I came across an absurd USA Today story from last week that I just couldn't let pass without reacting to. From the very first lines I struggled to keep my jaw from dislodging from my face and falling to the dirt.
Summertime can mean danger for children on farms.
An 18-year-old Amish man died from oxygen deprivation and his 14-year-old brother was injured last month as they worked in a neighbor's farm silo in Pennsylvania. Also last month, a Maryland man and his sons, 18 and 14, died of asphyxiation while working in a farm manure pit.
The federal government and safety groups are working to build awareness of farm hazards after a Labor Department decision to withdraw regulations that would have restricted children's work on farms.
The first thing that went through my mind is that EVERY day of the year can mean danger. Recently, one of my daughter's classmates was killed in a traffic accident trying to cross an intersection. A little over a year ago, another kid was killed when a truck hit his 4-wheeler.
There is an effort out there to scare the general public – a public that doesn't have the feintest clue about life outside the urban jungles – that farms are these dangerous, child killing places.
I grew up working on my family's farm. We are a fairly large operation farming over 6,500 acres for various purposes. We raise thousands of head of free range, pasture cattle. We grow wheat, sorghum, hay, corn, and oats. We are wholesalers of grain seed for other farmers to plant their crops.
Because my dad was in the Navy the only time I was able to work on the farm was during the summer. Each summer, I would travel to Texas to help my uncles and Pawpaw and earn a little extra money. It was tough work, but it instilled a sense of discipline, drive, and work ethics I probably wouldn't have had otherwise.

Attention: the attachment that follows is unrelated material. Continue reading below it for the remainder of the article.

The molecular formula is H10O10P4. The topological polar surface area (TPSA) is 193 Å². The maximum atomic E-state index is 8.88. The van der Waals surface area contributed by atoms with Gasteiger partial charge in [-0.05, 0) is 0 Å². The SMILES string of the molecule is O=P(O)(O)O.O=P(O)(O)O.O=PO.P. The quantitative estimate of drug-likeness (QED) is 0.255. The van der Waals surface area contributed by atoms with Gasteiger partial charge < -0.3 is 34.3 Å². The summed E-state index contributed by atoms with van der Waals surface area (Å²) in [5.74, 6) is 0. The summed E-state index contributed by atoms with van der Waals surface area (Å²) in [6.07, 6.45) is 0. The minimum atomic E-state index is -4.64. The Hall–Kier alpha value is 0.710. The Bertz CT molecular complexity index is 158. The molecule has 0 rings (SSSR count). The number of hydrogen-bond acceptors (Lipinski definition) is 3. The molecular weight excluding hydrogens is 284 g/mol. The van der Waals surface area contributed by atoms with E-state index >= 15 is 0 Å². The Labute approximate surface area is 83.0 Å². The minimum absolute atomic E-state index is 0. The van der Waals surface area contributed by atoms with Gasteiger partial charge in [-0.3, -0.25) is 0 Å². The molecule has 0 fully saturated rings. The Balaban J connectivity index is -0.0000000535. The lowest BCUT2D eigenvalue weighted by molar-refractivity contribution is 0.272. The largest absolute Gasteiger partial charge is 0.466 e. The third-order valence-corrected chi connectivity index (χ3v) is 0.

It was also fun.
I learned to drive at a young age. At just eight years old, I was sitting on my Pawpaw's lap and driving the little Massey-Ferguson or John Deere tractor through the fields rolling hay to dry. By 12, I was driving pickup trucks with trailers full of that hay from the fields to the our storage lots. I also helped grind feed, immunize the cattle, and help deliver calves that were in distress. I ensured that the cattle had plenty of food and water in the pastures. I labored HOURS and HOURS in the pee patch plucking black-eyed peas from their bushes that we would later have to shuck. THERE IS NOTHING IN LIFE WORSE THAN PICKING PEAS!!
It wasn't easy work and it wasn't as safe as working at McDonald's or Taco Bell working a cash register. One time, I was chased up a tree by a protective mother. My uncles got a good laugh at that one. Another time, I had my hand crushed by a bull that decided he no longer wanted me touching his horns. He pinned my hand between the fence and his horns.
Perhaps the most labor intensive thing I did over the summer was bailing and loading hay. In the 80's, we didn't have the loaders that we have today that automatically stacked all the hay in neat stacks without ever touching a bail. I would either walk along a truck with a giant hay elevator (essentially a ramp with spikes built into a chain that would grab the bales as we passed them and raise them to the bed of the truck) or I would be in the truck taking the bales off the elevator and stacking them on the bed. Each bale weighed about 60 pounds and seemed to gain weight as the day wore on.